Peter Sagan's stunning entrance onto the biggest stage in cycling continued when he won his second Tour de France stage in three days this afternoon in Boulogne. But the 22-year-old Slovak sensation says that he's far from finished with this race yet. Having established a clear lead in the points competition, Sagan aims to take the green jersey all the way to Paris.
"I was aware that today's stage could help me with regard to the green jersey because I knew that the sprinters were unlikely to be involved at the finish. So this victory has given me confidence and the green jersey is now a clear objective for me. My hope is that I can now carry the green jersey all the way to Paris," said Sagan.
Having got a bit of buffeting and a good lesson from the sport's top sprinters, Sagan said he is still determined to mix it in the bunch sprints, perhaps as soon as tomorrow when the Tour heads in Rouen. "I'll keep taking part in the bunch sprints because they can help my green jersey ambitions," he said. "On yesterday's stage I could have done with a teammate to set me up for the sprint. I think that as the race progresses the sprinters will start to get tired and that could also help me in the bunch sprints."
Sagan also revealed that his "running" celebration at the finish in Boulogne had been inspired by Forrest Gump. "It came about after asking one of my teammates what kind celebration I should do if I won today. He told me to copy Forrest Gump because they told him to run and that's what he did. And he said the team tells me to win and I win," he said with a bit of giggle.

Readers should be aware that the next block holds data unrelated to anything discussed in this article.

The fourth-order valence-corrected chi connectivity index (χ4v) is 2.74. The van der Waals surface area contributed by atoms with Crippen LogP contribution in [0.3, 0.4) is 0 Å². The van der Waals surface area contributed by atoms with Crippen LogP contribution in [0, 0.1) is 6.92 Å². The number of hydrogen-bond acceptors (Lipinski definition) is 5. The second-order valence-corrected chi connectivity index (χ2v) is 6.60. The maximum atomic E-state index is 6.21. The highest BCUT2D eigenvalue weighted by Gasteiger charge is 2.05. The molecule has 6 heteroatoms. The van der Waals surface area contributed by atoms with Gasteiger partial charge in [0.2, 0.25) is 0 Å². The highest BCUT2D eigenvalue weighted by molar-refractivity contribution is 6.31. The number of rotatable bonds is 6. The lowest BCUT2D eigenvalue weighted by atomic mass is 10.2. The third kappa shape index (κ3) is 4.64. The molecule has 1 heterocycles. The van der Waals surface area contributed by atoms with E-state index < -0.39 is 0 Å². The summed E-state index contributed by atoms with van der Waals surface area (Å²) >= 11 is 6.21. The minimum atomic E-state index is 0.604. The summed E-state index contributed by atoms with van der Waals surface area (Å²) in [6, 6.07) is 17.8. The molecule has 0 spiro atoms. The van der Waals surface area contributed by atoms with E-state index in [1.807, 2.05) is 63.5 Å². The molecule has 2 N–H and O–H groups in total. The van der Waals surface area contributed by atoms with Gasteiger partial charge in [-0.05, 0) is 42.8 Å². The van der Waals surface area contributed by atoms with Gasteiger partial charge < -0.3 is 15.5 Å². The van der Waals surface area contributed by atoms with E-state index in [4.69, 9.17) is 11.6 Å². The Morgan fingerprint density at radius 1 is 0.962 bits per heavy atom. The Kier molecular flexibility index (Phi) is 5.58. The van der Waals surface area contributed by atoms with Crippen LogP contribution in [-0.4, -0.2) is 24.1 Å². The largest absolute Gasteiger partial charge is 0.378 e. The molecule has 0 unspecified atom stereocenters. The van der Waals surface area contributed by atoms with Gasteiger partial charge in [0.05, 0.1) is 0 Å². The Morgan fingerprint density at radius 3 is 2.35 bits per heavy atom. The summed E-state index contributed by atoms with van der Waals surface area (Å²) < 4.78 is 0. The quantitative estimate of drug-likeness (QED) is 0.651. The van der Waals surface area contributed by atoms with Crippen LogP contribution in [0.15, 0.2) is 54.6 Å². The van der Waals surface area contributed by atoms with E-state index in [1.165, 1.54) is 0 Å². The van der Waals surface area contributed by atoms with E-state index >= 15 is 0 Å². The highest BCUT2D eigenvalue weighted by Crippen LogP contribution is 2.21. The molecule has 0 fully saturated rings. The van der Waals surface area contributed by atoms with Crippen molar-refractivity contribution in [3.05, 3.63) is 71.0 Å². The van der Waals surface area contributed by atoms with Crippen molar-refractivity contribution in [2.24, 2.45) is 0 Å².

"I always like to put on a bit of a show for the fans who have come out to watch. When I was younger and watched sport on the TV I used to like seeing moments like that. I used to love seeing Valentino Rossi because he used to celebrate his victories in really memorable ways. Everyone used to watch to see how he would celebrate and I like to entertain the fans in the same way."
Team Sky boss Dave Brailsford was full of praise for the young Slovak, admitting he could be a threat at the Olympics. However, Brailsford added that the flat finish there will suit pure sprinters much more than Sagan.
"I'm not surprised by Sagan's performance based on what we've seen of him over the last few months. When you look at the top riders, you can often see 1 or 2% difference between them and that difference can mean they win a lot of things. Philippe Gilbert did exactly the same and was pretty much untouchable. The difference between Sagan and the others looks big, but it's not that big. At the moment Peter Sagan has got that 1 or 2% difference on the other riders and he positions himself well and he deserves credit for it.
"It's like watching Lionel Messi playing football. You've just to tip your hat and smile. He's enjoyable to watch, isn't he?"
Peter Cossins has written about professional cycling since 1993 and is a contributing editor to Procycling. He is the author of The Monuments: The Grit and the Glory of Cycling's Greatest One-Day Races (Bloomsbury, March 2014) and has translated Christophe Bassons' autobiography, A Clean Break (Bloomsbury, July 2014).
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